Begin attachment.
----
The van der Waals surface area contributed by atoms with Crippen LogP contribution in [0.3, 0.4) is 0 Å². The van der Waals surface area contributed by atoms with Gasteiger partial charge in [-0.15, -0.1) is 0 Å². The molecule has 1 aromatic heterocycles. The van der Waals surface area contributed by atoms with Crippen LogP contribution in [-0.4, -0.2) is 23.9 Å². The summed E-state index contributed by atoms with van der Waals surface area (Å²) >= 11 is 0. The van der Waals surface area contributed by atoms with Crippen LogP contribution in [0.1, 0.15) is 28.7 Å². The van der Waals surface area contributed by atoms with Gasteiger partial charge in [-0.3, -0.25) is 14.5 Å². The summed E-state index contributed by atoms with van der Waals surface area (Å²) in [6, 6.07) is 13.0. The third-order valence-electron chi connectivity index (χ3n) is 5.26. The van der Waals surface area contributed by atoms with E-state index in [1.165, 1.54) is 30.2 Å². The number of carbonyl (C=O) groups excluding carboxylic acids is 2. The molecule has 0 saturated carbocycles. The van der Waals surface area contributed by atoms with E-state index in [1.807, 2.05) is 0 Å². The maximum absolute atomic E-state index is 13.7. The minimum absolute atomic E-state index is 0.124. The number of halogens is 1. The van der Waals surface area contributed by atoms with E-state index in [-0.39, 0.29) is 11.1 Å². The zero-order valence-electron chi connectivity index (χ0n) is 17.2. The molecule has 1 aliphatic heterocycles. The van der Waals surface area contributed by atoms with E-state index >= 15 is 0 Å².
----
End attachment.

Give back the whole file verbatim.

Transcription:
The van der Waals surface area contributed by atoms with Crippen LogP contribution in [0.3, 0.4) is 0 Å². The van der Waals surface area contributed by atoms with Gasteiger partial charge in [-0.15, -0.1) is 0 Å². The molecule has 1 aromatic heterocycles. The van der Waals surface area contributed by atoms with Crippen LogP contribution in [-0.4, -0.2) is 23.9 Å². The summed E-state index contributed by atoms with van der Waals surface area (Å²) >= 11 is 0. The van der Waals surface area contributed by atoms with Crippen LogP contribution in [0.1, 0.15) is 28.7 Å². The van der Waals surface area contributed by atoms with Gasteiger partial charge in [-0.3, -0.25) is 14.5 Å². The summed E-state index contributed by atoms with van der Waals surface area (Å²) in [6, 6.07) is 13.0. The third-order valence-electron chi connectivity index (χ3n) is 5.26. The van der Waals surface area contributed by atoms with E-state index in [1.165, 1.54) is 30.2 Å². The number of carbonyl (C=O) groups excluding carboxylic acids is 2. The molecule has 0 saturated carbocycles. The van der Waals surface area contributed by atoms with E-state index in [1.807, 2.05) is 0 Å². The maximum absolute atomic E-state index is 13.7. The minimum absolute atomic E-state index is 0.124. The number of halogens is 1. The van der Waals surface area contributed by atoms with E-state index in [-0.39, 0.29) is 11.1 Å². The zero-order valence-electron chi connectivity index (χ0n) is 17.2. The molecule has 1 aliphatic heterocycles. The van der Waals surface area contributed by atoms with E-state index >= 15 is 0 Å².